Sorry, I Can’t Hear You Over All This Feedback
As a musician, the prevalence of, and reliance upon, feedback in the corporate world has always struck me as odd. For indie band types like myself (obligatory plug for my current project), feedback is confined to the realm of bad sound techs and dodgy jam space set ups. It’s the horrible noise that results when you point a microphone at a monitor, usually preceded by an urgent but too-late plea from the guy working the board to “Cover your ears!”
But for corporate types, feedback is an integral part of nearly every process we follow, every project we complete. Working together on a draft or sending a PowerPoint deck to colleagues to review is standard practice.
The key, however, is in preventing this routine business exercise from becoming something closer to its musical equivalent: an endless loop of noise feeding into itself. As someone who has collected, compiled, and provided it in both worlds—including an unfortunate round with my first band whose “notes” on our mixer’s first pass at the new tracks were so full of accusatory invective they required extensive editing before they could possibly be emailed to another human being—some helpful tips for those on either end of the feedback loop:
- Be specific when providing feedback. Telling someone that a ten page document feels a “bit wordy” gets them absolutely nowhere. Instead, track changes in the document, and whenever you think something is omitted or needs more detail, WRITE your suggestion to improve it. And when providing notes on those dreaded 50-slide presentations, always include the slide number so the recipient has some hope of actually making the change you're suggesting.
- Be even more specific when asking for feedback. Outline the areas you may have struggled with when you drafted the content in the first place, or call out portions that seem a bit awkward in order to seed the conversation and get more meaningful input. Always include the date/time you'll need to receive those inputs, and if there are instructions you need folks to follow (e.g., track your changes, highlight anything you touch) outline them as concisely as possible. Also be prepared that at least one team member will usually respond only via garbled email lacking both grammar and punctuation, despite best efforts.
- Recognize that the colleague who drafted the document will only be offended by your feedback if you're a jerk about it. It’s not their personal thoughts or feelings—a professional will never be “precious” about their work. So avoid phrasing your feedback as though they've personally set out in their first draft to piss you off. Use a neutral tense rather than personal pronouns to ensure your input reads like suggestions to improve on, rather than a critique of, the original.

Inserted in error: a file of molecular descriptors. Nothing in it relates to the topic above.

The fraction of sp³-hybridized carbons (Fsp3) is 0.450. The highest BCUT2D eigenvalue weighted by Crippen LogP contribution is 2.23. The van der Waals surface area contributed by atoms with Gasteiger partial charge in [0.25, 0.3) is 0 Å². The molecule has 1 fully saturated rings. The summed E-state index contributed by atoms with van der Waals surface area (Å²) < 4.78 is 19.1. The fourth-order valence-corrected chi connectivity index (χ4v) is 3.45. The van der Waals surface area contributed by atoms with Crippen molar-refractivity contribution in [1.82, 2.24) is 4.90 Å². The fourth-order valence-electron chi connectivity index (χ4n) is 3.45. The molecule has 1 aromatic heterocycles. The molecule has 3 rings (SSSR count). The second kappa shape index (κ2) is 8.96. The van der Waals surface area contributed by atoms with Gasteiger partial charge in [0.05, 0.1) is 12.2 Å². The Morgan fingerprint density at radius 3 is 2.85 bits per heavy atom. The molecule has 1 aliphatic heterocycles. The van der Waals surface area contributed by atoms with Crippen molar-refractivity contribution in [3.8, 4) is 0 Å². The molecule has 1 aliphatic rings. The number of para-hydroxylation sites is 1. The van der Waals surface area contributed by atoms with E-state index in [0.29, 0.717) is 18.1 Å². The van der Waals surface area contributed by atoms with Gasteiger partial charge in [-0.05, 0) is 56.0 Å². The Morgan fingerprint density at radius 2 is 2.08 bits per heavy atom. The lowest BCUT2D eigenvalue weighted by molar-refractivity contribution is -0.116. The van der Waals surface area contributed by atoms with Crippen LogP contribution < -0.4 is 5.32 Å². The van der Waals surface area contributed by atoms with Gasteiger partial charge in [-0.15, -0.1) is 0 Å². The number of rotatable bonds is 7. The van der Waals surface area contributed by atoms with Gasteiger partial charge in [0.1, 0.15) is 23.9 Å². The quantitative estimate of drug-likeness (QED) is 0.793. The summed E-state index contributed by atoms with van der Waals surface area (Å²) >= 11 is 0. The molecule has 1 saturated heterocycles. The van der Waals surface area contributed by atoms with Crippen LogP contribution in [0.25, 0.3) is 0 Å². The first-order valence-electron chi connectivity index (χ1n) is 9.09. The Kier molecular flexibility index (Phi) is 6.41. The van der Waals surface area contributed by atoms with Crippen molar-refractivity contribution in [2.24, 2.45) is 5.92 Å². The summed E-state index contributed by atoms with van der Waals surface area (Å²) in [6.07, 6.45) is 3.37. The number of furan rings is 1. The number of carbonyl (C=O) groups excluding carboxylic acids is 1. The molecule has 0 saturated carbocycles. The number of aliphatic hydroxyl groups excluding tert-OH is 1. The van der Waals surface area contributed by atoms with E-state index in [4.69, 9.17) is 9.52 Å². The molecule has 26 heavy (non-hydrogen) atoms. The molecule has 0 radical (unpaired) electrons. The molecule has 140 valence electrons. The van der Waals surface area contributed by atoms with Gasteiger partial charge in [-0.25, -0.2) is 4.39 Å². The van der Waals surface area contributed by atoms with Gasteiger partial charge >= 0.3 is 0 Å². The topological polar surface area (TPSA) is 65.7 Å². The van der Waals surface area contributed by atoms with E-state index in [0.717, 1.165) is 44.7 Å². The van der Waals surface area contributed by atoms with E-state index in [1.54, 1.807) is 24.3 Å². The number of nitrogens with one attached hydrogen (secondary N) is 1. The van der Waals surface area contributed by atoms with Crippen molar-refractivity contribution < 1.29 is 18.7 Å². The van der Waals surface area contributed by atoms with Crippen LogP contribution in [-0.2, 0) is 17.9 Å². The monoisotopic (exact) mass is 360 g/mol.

- Don't assume everyone is born able to provide feedback. It’s not that it’s hard or can’t be learned, it’s just that it’s dumb to assume everyone you work with knows how to give valuable, actionable input. Just like it was dumb for me to assume my bass player could express his views on drum mixes without using personal insults. Be clear, be polite, and don't be afraid to use your phone to clear up whatever is bugging you about the draft rather than taking it out on your coworker in the Comments.
What about when you get no feedback? We’ve all been there—you send a draft and in return receive only tumbleweeds rolling across your inbox. No matter your level of confidence in your work, never assume you've managed to capture lightening in a bottle on the first attempt and that there are, in fact, no changes or suggestions that could possibly improve on the Nobel Prize-winning document you just flung over to your colleagues. Instead, assume they haven't read it.
Then, my friends, it’s time to get your nag on. Send a (polite!) follow up note to the original recipients to remind them you value their feedback. Be transparent with them about deadlines, and make sure to thank others on the same thread who’ve already chimed in. This is not only to make sure you get some input on the final version, but also serves as very handy “ass coverage" should a team member decide to (un)helpfully provide their feedback after you've published.
“Good” feedback is both a big ask, and a huge value that your colleague places on your view. Working together on stuff makes it better—or it can—when everyone respects one another, and the process. If you get asked, make the time and for the love of God, just follow the instructions. And if you're the one asking, be open, specific as hell, and enjoy the ride.